|Scientific name||Vanellus miles|
|Length||12 to 15 inches (30 to 37 centimeters)|
|Wingspan||30 to 33 inches (75 to 85 cenitmeters)|
|Weight||8 to 14 ounces (230 to 400 grams)|
|Life span||Up to 20 years|
|Incubation||28 to 30 days|
|Number of eggs||3 to 4 eggs|
|Age of maturity||1 year|
Yellow spear of the spur-wing
Native Australians once said that masked lapwings carried a spear, and they were close to the truth! Masked lapwings, also called spur-winged plovers, have sharp yellow spurs on the “elbow” of their wings. They use these spurs to scare predators by flying directly at them, but they rarely ever use the spurs for anything other than looks. Lapwings swoop at their predators more often when defending their nests. They also pretend to have broken wings to lure the predators away from their chicks.
I can dig it
Masked lapwings mainly forage for food along the ground. They rake their feet across the ground, bringing invertebrates to the surface. Mostly, they hunt alone or in small flocks.
Nesting near humans
Even though masked lapwings tend to avoid humans, many live near urban areas. They nest in unusual places, such as building roofs, school playgrounds, golf courses, gardens, and more. Nests are usually either a scratch on the ground or a small mound of grass and debris.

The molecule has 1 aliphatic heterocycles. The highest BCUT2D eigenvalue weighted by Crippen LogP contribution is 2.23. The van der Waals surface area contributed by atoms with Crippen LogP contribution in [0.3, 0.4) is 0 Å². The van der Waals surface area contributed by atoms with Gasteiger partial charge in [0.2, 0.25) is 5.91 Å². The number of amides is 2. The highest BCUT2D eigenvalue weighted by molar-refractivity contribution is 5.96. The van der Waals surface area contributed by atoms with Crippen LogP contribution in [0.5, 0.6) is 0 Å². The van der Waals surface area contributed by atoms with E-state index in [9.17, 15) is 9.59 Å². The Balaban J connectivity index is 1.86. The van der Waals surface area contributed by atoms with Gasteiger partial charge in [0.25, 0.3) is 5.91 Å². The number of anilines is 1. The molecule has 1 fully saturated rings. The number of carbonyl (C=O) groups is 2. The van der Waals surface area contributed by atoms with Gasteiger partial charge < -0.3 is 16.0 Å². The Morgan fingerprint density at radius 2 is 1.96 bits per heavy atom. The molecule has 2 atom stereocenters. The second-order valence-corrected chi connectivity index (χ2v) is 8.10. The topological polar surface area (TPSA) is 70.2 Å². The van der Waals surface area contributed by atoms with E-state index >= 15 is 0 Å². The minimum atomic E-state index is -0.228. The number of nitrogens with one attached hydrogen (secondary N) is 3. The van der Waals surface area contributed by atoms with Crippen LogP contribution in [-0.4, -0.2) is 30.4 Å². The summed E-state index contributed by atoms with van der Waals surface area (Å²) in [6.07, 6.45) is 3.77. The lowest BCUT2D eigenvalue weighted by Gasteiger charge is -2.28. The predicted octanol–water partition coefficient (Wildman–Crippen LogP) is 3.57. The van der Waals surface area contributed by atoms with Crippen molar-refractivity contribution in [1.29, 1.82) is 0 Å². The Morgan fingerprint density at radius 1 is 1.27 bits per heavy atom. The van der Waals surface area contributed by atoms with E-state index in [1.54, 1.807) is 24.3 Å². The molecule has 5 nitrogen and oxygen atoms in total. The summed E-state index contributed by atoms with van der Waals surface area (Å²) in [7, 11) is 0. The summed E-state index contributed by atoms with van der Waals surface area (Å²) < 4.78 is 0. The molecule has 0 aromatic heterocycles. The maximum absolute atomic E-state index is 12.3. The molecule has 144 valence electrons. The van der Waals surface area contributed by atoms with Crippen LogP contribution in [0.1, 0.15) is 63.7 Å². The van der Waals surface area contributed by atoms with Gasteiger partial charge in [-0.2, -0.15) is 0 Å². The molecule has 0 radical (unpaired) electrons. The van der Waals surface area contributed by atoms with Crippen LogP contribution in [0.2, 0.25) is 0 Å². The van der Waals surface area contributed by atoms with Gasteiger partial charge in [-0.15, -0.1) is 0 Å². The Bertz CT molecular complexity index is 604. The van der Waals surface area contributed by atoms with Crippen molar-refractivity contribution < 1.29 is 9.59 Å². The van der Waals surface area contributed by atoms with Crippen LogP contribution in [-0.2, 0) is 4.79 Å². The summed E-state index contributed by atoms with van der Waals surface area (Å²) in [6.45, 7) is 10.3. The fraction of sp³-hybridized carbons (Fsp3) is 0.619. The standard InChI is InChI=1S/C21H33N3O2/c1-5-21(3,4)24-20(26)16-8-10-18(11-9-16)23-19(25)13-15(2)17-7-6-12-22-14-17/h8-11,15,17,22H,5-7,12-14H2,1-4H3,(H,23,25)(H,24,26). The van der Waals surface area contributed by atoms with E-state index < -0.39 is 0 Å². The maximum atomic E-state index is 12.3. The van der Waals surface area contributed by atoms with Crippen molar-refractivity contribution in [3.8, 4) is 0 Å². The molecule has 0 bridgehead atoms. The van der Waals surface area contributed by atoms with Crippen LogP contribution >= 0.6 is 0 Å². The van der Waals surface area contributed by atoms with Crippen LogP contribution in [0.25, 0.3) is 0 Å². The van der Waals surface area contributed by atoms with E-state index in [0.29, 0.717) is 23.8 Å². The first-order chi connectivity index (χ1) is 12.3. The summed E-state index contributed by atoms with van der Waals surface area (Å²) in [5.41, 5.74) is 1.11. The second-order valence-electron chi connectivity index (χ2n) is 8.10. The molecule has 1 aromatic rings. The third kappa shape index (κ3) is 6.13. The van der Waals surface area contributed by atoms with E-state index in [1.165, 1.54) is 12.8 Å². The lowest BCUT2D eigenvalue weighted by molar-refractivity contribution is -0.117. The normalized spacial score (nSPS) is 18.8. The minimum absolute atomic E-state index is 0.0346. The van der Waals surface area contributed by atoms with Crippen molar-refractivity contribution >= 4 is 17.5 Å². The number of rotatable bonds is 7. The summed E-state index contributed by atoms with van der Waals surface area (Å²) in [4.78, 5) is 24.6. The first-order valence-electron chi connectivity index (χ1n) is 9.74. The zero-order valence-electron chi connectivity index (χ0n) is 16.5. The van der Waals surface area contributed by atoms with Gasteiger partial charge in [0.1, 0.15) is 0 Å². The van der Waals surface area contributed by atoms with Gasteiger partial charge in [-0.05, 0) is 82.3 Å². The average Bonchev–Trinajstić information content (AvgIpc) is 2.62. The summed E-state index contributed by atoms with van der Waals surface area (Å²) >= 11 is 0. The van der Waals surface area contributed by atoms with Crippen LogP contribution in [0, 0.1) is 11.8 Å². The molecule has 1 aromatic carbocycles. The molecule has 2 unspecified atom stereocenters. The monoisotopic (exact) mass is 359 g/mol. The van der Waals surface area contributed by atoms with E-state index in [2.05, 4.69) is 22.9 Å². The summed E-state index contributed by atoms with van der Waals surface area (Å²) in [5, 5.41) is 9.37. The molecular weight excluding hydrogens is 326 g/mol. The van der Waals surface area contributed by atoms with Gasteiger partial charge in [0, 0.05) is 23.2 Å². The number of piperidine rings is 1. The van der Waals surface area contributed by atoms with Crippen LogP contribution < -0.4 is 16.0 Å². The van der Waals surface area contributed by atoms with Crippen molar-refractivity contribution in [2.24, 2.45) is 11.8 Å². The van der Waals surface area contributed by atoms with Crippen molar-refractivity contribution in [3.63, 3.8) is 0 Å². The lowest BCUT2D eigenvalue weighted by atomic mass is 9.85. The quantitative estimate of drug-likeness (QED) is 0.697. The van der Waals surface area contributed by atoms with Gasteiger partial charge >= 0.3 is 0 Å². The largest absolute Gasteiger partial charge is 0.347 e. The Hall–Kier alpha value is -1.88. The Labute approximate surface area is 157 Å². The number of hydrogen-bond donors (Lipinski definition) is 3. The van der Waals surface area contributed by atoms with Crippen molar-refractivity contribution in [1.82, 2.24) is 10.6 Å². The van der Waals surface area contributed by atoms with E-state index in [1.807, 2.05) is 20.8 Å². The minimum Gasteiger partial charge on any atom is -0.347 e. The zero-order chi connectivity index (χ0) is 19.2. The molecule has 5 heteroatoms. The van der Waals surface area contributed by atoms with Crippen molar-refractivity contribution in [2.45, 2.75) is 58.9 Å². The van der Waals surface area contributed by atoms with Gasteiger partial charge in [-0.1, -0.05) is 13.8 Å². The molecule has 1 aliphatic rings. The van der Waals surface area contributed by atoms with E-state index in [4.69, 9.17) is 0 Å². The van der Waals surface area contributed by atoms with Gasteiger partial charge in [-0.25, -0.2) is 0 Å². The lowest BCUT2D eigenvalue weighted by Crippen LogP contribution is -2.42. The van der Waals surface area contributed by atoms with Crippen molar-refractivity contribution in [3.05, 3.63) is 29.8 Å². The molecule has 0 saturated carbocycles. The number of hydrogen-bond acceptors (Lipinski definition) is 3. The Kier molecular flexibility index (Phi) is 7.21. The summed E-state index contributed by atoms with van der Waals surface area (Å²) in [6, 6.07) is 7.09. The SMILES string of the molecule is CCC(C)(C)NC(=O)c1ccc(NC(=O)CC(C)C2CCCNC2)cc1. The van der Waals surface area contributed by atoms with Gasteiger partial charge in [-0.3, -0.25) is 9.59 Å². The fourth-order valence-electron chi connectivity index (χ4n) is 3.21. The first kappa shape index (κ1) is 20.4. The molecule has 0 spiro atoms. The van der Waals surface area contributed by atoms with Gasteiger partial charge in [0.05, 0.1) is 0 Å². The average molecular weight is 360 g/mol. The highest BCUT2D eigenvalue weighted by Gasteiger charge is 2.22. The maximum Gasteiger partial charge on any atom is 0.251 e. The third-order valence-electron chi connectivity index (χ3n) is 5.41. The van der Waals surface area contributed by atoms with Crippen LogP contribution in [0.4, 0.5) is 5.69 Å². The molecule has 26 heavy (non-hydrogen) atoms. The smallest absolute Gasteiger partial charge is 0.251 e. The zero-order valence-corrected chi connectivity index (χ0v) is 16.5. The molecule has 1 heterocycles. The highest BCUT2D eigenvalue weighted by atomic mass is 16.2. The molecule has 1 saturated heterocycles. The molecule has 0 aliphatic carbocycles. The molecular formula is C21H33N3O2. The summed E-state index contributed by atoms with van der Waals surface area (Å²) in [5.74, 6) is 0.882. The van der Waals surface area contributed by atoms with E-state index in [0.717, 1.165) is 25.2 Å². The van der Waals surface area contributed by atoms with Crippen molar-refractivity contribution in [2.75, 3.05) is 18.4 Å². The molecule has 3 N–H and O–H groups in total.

Female masked lapwings lay three to four brown eggs in a clutch. Both parents help incubate the eggs for 30 days and raise the hatchlings. The chicks don’t all hatch around the same time, and they are able to leave the nest shortly after hatching. Some even leave the nest before the rest of their siblings hatch. Chicks can fend for themselves, even though they follow their parents when feeding. They are completely independent between eight to ten months old.
Masked lapwings are considered least concern.
No effort is too small!